Taiyuan Satellite Launch Center

Owner / Operator:
China Great Wall Industry Corporation
Kelan, Xinzhou, Shanxi, China
Time zone:
1,500 m (4921 ft)

Taiyuan Satellite Launch Center is one of China's four operational launch sites.

Taiyuan Satellite Launch Center is one of China’s primary launch facilities. The base is also known as Base 25 by the Chinese and the Wuzhai Missile and Space Test Centre by the United States, despite it being located well outside Wuzhai County.

In addition to three launch pads, the Taiyuan Satellite Launch Center features facilities for vehicle and spacecraft testing and assembly, safety controls, in-flight tracking, and orbital predictions. It is surrounded by mountains on the east, south and north, and the Yellow River to the west. Average annual temperatures range from 4 to 10°C with a high in summer of 28°C and a low of -39°C in winter.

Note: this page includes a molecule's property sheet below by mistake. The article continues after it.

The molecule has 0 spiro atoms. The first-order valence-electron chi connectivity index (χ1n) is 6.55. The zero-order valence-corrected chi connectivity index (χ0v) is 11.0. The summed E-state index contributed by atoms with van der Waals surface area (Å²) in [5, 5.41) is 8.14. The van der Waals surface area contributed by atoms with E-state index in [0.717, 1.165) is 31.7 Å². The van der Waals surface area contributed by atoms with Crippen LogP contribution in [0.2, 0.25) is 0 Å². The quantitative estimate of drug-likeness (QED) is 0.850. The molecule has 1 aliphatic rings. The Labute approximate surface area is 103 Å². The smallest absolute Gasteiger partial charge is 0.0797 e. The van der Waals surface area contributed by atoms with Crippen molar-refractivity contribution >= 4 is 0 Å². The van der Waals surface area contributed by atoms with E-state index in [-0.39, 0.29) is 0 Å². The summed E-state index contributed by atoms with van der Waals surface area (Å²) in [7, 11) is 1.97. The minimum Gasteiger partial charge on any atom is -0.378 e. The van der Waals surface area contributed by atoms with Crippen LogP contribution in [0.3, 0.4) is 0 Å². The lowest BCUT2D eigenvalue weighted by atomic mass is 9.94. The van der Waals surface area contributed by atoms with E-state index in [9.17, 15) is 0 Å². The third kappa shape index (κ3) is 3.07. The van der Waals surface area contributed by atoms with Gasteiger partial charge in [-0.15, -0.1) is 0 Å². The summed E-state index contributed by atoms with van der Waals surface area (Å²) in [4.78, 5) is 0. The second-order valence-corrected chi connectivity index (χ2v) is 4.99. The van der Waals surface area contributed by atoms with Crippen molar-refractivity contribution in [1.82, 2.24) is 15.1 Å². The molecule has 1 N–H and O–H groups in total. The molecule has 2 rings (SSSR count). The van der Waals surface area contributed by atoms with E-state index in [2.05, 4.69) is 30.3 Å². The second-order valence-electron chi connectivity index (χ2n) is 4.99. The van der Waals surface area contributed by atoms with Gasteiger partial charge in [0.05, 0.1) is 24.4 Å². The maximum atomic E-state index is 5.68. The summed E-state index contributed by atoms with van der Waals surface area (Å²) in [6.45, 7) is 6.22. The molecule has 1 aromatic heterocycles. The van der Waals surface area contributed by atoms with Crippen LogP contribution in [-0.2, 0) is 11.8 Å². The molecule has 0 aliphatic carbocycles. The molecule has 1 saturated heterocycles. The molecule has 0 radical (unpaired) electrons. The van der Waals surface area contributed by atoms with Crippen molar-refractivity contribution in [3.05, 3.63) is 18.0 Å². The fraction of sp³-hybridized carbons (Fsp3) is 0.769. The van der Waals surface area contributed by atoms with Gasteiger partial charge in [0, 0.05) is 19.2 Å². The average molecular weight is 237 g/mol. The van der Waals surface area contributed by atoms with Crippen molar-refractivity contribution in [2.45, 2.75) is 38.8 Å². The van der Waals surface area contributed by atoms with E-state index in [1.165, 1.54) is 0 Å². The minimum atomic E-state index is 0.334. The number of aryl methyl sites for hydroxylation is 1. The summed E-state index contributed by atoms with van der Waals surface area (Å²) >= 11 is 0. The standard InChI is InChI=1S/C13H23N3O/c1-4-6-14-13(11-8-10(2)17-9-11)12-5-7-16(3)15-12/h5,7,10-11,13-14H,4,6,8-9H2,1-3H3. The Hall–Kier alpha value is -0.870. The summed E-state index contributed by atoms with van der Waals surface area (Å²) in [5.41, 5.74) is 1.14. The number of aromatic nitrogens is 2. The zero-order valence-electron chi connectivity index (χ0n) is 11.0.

Due to its location, the Taiyuan Satellite Launch Center is only accessible by road or railway. The Taiyuan airport is located approximately 300 kilometres from the site and is capable of receiving the largest of China’s transport planes.


Construction on the Taiyuan Satellite Launch Center began in 1966. It was established in order to launch missiles too large for the Jiuquan Space Launch Center. The facility became operational in 1968 and was used to test DF-21 and DF-3 medium-range ballistic missiles, and DF-5 and DF-31 intercontinental ballistic missiles.

Today, the Taiyuan Satellite Launch Center launches a wide range of launch vehicles from China’s Long March rocket family. Long March 4C, Long March 4B, Long March 3B, Long March 2C, Long March 2D, and Long March 6 rockets are launched from the facility’s three operational launch pads. In addition to the launch of orbital rockets, Taiyuan is still utilised for testing ballistic missiles.